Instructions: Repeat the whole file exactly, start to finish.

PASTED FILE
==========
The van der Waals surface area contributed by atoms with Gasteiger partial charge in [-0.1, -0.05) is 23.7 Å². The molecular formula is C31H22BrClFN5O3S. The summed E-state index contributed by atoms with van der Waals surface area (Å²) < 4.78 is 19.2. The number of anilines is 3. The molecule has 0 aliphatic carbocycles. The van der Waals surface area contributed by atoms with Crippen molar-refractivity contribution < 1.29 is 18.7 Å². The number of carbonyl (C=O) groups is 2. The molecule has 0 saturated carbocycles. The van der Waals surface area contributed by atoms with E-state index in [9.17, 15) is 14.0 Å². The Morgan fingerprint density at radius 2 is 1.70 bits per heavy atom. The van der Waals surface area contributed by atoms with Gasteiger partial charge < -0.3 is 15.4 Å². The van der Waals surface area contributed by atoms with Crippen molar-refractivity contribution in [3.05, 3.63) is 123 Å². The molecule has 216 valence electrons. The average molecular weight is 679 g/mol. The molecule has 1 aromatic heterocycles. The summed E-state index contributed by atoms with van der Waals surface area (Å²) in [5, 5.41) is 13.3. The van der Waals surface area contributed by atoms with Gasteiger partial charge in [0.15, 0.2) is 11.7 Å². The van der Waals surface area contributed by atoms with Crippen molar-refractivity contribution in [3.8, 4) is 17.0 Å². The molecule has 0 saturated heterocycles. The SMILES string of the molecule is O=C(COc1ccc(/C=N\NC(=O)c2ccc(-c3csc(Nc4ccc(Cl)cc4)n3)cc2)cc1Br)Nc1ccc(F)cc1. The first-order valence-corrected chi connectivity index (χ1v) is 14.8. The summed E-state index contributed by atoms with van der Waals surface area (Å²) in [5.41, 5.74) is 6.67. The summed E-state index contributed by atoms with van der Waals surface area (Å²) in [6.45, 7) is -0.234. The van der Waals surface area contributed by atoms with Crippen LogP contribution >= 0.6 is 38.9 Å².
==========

The van der Waals surface area contributed by atoms with Gasteiger partial charge in [-0.1, -0.05) is 23.7 Å². The molecular formula is C31H22BrClFN5O3S. The summed E-state index contributed by atoms with van der Waals surface area (Å²) < 4.78 is 19.2. The number of anilines is 3. The molecule has 0 aliphatic carbocycles. The van der Waals surface area contributed by atoms with Crippen molar-refractivity contribution < 1.29 is 18.7 Å². The number of carbonyl (C=O) groups is 2. The molecule has 0 saturated carbocycles. The van der Waals surface area contributed by atoms with E-state index in [9.17, 15) is 14.0 Å². The Morgan fingerprint density at radius 2 is 1.70 bits per heavy atom. The van der Waals surface area contributed by atoms with Gasteiger partial charge < -0.3 is 15.4 Å². The van der Waals surface area contributed by atoms with Crippen molar-refractivity contribution in [3.05, 3.63) is 123 Å². The molecule has 216 valence electrons. The average molecular weight is 679 g/mol. The molecule has 1 aromatic heterocycles. The summed E-state index contributed by atoms with van der Waals surface area (Å²) in [5, 5.41) is 13.3. The van der Waals surface area contributed by atoms with Gasteiger partial charge in [0.15, 0.2) is 11.7 Å². The van der Waals surface area contributed by atoms with Crippen molar-refractivity contribution in [3.8, 4) is 17.0 Å². The molecule has 0 saturated heterocycles. The SMILES string of the molecule is O=C(COc1ccc(/C=N\NC(=O)c2ccc(-c3csc(Nc4ccc(Cl)cc4)n3)cc2)cc1Br)Nc1ccc(F)cc1. The first-order valence-corrected chi connectivity index (χ1v) is 14.8. The summed E-state index contributed by atoms with van der Waals surface area (Å²) in [5.41, 5.74) is 6.67. The summed E-state index contributed by atoms with van der Waals surface area (Å²) in [6.45, 7) is -0.234. The van der Waals surface area contributed by atoms with Crippen LogP contribution >= 0.6 is 38.9 Å².